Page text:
In the garden of Eden, we encounter two trees: the tree of knowledge, good and evil; and the tree of life. In Genesis chapter III, we discover new humans in the garden (if we accept either the seven day creation narrative of Genesis I, or the ‘soil and rib’ narrative of Genesis II). The humans freely roam in the garden, eating of the vegetation as they please. We have no textual evidence that they are carnivorous in the beginning.
Now, of all the beasts in the field, the serpent is the most “cunning” (the original Hebrew employs a clever pun connecting the two words “cunning” and “nakedness”). While the humans are naked, exposed, and vulnerable to one who possesses greater knowledge; the serpent remains concealed, masking his inner intentions like Odysseus. He, thus, has greater power over the humans. Latter theological interpretations of the serpent’s power will find it evil, but removing any sense of revisionism we find the serpent to be a curious character.
Up until Genesis III, we are given no textual evidence that the humans have had greater ambitions other than to obey the will of God: not to eat the fruit of the tree of knowledge, good and evil. They are docile and obedient. God continues his commandment, or law prohibiting eating from the tree of knowledge, with a warning of punishment – a hypothetical outcome. If this forbidden fruit is eaten, the humans shall surely be doomed to die. The law is supported by a threat, the potential for punishment. This is the birth of law in Genesis.
The crafty serpent, however, successfully persuades the woman that she will not die, but rather that she will possess new knowledge of good and evil and she will be “like a god.” What do we make of the serpent’s intent in this speech? Surely his motives are at odds with God’s, but could it be in the best interest of the humans to become like a god? The woman rebuts the serpent, yet she cannot resist the lustful temptation of forbidden fruit. It can be said that the woman, rather than wishing to be like a god, eats of the fruit solely of her own wish. The fruit is so desirous simply for its own sake -but the law has made it compelling. She desires to break the law, because she forgets about God’s threat of death, and instead she is allured by the promises of the serpent. As St. Augustine later notes in his Confessions, the sin of eating an apple arose merely from the apple being an object of terrible beauty, stemming from its own sinful desire (see also Paul’s discussion of the law in his Epistle to the Romans). The woman’s actions in Genesis, and all human actions for that matter, render perfect obedience to law an impossibility, leaving an Edenic Kallipoli (a la Plato’s Republic) to be nothing more than a city in speech. Perhaps this is why God notably omits labeling his human creation as “good” at the close of the sixth day. Presumably, law and goodness are at least connected. At any rate, the woman’s desire to become “like a god” overpowers her.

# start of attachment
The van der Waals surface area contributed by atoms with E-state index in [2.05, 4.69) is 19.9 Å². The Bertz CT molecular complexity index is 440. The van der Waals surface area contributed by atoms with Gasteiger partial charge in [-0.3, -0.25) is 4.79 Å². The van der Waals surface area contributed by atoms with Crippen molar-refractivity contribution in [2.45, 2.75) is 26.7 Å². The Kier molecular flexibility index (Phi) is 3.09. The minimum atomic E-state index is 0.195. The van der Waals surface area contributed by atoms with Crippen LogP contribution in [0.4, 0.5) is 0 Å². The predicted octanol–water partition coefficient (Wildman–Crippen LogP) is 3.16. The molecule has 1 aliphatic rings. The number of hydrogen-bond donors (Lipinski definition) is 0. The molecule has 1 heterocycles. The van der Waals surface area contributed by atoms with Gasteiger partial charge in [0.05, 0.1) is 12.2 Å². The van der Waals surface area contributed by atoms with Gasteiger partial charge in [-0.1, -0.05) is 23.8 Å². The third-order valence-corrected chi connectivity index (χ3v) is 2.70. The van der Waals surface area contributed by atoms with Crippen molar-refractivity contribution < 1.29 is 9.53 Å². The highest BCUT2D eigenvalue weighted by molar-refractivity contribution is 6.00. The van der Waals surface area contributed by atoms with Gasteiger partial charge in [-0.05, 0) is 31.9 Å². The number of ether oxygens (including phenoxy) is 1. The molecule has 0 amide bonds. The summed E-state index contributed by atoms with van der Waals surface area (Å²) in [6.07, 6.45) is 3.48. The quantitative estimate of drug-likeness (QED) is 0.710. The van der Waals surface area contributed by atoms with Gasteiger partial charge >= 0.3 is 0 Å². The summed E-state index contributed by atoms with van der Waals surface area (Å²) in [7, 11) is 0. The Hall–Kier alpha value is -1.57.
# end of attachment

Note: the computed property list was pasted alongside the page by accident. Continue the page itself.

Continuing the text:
Upon eating the fruit the woman gives it to the man and, contrary to God’s bluff, the humans do not die. God does not make good on his foreboding promise that the humans shall surely perish. Rather, their eyes are opened, as promised by the serpent, seeing good and evil. The serpent was true to his word, unlike God. Upon breaking the law, they now see the delineation between both good and evil. Ashamed and guilt-ridden, they rush to conceal themselves, thereby protecting their vulnerabilities. With new moral knowledge, the humans gain a unique status separate from the beasts who are not bound by laws. By learning of the existence of evil, it is fitting for the humans to seek ways to protect and preserve their substance. They immediately cling to what we might call personal property -leaves and branches- used to cloak themselves.
Do the humans “become like gods”? Though they are banished from the garden, they produce offspring and become political. The man and woman live for an extended amount of time, but they do eventually die seeing their many offspring populate the earth. They die, while likely gods do not die. Because we are not given any textual evidence that the man and woman would have died had they remained in the garden, latter more sophisticated theology suggests this is because the humans were meant to be eternal, thus overturning the serpent’s promise of godlike knowledge.
In closing, is it possible to entertain the notion that the serpent has actually aided the humans by beguiling them with new godlike knowledge, good and evil? Without falling prey to more recent and sophisticated theological interpretations involving comparisons between the serpent and ha-satan, or the “adversary,” let us instead reassess the serpent in Genesis III as a creature of good will, bringing truth, moral knowledge, and also politics to the humans. God, envious and threatened by the humans’ new knowledge, quickly banishes them from the garden before they can eat of the tree of life and become immortal, too. Theology, as confirmed by God’s character in the Torah, remains skeptical of the human quest for knowledge. The desire, or lust, to learn is evil in the eyes of God and can be dangerous to humans. Perhaps there is some truth to these claims, however much we may find them problematic. Jerusalem, in contrast to Athens, is the theological city. One might also call it the tension between God’s law and human law. God desires obedience, absolute invigilation, though latter Christian theology finds hope in life through forgiveness from an entirely different glimpse of the divine than we find in early Canaanite mythology found in Genesis. Theology rejects human greatness in favor of human safety, whereas the cunning serpent encourages the humans to become like gods, in pursuit of knowledge because it is both good and also rewarding, though he notably makes no mention of the dangers of the pursuit of knowledge.